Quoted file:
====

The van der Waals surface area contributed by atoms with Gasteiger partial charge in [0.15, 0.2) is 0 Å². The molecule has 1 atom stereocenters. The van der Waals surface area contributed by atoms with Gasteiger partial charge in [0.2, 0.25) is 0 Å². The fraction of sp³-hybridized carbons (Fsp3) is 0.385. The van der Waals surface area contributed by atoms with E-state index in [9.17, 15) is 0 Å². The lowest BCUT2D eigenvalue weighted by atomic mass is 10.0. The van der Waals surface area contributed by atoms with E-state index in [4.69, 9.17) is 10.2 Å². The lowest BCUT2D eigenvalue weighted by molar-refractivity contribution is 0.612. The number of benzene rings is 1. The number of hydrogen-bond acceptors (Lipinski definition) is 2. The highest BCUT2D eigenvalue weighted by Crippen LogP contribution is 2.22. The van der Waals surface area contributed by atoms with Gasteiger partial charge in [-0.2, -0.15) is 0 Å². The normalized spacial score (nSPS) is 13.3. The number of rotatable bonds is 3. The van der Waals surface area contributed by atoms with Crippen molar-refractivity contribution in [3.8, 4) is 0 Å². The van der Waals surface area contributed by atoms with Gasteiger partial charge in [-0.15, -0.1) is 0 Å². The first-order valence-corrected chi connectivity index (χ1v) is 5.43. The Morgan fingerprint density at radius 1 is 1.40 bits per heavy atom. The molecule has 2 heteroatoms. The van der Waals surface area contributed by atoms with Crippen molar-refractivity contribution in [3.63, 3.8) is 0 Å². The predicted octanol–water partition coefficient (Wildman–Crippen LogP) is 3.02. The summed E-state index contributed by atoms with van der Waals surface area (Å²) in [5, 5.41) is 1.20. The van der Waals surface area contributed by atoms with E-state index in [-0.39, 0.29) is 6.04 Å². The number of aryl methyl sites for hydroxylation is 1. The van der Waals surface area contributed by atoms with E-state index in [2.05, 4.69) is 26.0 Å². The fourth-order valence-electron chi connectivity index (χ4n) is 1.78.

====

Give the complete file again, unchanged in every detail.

The van der Waals surface area contributed by atoms with Gasteiger partial charge in [0.15, 0.2) is 0 Å². The molecule has 1 atom stereocenters. The van der Waals surface area contributed by atoms with Gasteiger partial charge in [0.2, 0.25) is 0 Å². The fraction of sp³-hybridized carbons (Fsp3) is 0.385. The van der Waals surface area contributed by atoms with E-state index in [9.17, 15) is 0 Å². The lowest BCUT2D eigenvalue weighted by atomic mass is 10.0. The van der Waals surface area contributed by atoms with E-state index in [4.69, 9.17) is 10.2 Å². The lowest BCUT2D eigenvalue weighted by molar-refractivity contribution is 0.612. The number of benzene rings is 1. The number of hydrogen-bond acceptors (Lipinski definition) is 2. The highest BCUT2D eigenvalue weighted by Crippen LogP contribution is 2.22. The van der Waals surface area contributed by atoms with Gasteiger partial charge in [-0.2, -0.15) is 0 Å². The normalized spacial score (nSPS) is 13.3. The number of rotatable bonds is 3. The van der Waals surface area contributed by atoms with Crippen molar-refractivity contribution in [3.8, 4) is 0 Å². The van der Waals surface area contributed by atoms with Gasteiger partial charge in [-0.15, -0.1) is 0 Å². The first-order valence-corrected chi connectivity index (χ1v) is 5.43. The Morgan fingerprint density at radius 1 is 1.40 bits per heavy atom. The molecule has 2 heteroatoms. The van der Waals surface area contributed by atoms with Crippen molar-refractivity contribution in [3.63, 3.8) is 0 Å². The predicted octanol–water partition coefficient (Wildman–Crippen LogP) is 3.02. The summed E-state index contributed by atoms with van der Waals surface area (Å²) in [5, 5.41) is 1.20. The van der Waals surface area contributed by atoms with E-state index in [-0.39, 0.29) is 6.04 Å². The number of aryl methyl sites for hydroxylation is 1. The van der Waals surface area contributed by atoms with E-state index in [2.05, 4.69) is 26.0 Å². The fourth-order valence-electron chi connectivity index (χ4n) is 1.78.